Almost all of your staff are legally entitled to 5.6 weeks’ paid holiday per year, which is made up of:
Until 2012, employers tended to only include an employee’s basic pay when calculating the amount to be paid while they were on holiday.
However the case of British Airways plc v Williams & Ors changed all of this.
The ruling determined for the first time that other pay elements which are “intrinsically linked to the performance of the duties” had to be included as well. From this, the principle was born that employees should be no worse off financially from taking holiday.
If your staff are on fixed hours each month or are on fixed pay (salaried) then their holiday pay is simply the same at the end of the month as they would normally have received. Easy.
However, the situation becomes more complicated when your staff do not work fixed or regular hours, or receive commission/bonuses – i.e. they don’t receive the same amount of pay each month. In these circumstances an employer is required to calculate holiday pay by looking back at the worker’s previous 12 paid weeks (known as the holiday pay reference period) to ensure they are not worse off.
Since 2012, the UK courts have decided that this look back must include: wages, commission, bonuses, travel-time allowances, payments related to professional or personal status (eg long service), guaranteed/contractual overtime, overtime that must be worked if requested by the employer, and even voluntary overtime.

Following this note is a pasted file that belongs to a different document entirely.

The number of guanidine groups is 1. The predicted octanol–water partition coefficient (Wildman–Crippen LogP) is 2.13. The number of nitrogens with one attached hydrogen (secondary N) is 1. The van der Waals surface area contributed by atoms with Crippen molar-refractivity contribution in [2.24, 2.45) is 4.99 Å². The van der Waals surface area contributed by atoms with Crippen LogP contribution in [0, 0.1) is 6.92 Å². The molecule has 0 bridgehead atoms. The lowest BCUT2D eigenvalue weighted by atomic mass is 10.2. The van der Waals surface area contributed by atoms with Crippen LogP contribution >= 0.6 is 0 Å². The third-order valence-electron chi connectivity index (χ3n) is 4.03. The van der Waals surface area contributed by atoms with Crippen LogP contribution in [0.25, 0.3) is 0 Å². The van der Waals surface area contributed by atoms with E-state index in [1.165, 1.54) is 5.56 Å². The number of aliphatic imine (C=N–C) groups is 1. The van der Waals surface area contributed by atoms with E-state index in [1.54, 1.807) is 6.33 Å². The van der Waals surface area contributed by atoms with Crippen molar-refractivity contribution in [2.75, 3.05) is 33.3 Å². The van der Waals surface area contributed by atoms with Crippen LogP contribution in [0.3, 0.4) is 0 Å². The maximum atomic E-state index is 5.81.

Having looked at how much the employee earned over these 12 weeks, holiday pay can then calculated as an average of this.
As an example, your stylist taking holiday will be paid not only their hourly rate, but also an amount of commission that they ‘could’ have earned if they had not had holiday but worked in the Salon instead.
If the stylist takes their holiday in January (when you are typically quieter), their holiday pay could well be more than you would have actually paid them since it will include commissions they made in December (the mad month).
From 6 April 2020, the 12 week look back period increases to 52 weeks, so employers need to have already started keeping payroll records detailed enough to allow this 52 week look-back calculation. This can be quite an admin headache!
Since 2012, a number of cases have gone to court to establish more and more clarity on the requirement. Only this year, the case of East of England Ambulance Service NHS Trust v Flowers and Ors confirmed that all types of overtime must be included in the holiday pay calculation – not just compulsory. This decision reinforced the one in Dudley MBC v Willets in 2018, where voluntary overtime undertaken only once a month was considered enough to be regular and so included in holiday pay.
There’s a lot more detail to this requirement and also numerous issues (such as what to do if you don’t have 12 weeks’ worth of info to look back on), so please contact us if you need to. Also, if you are a Client of Salonfrog and you have our Payroll bolt-on service, this is all taken care of.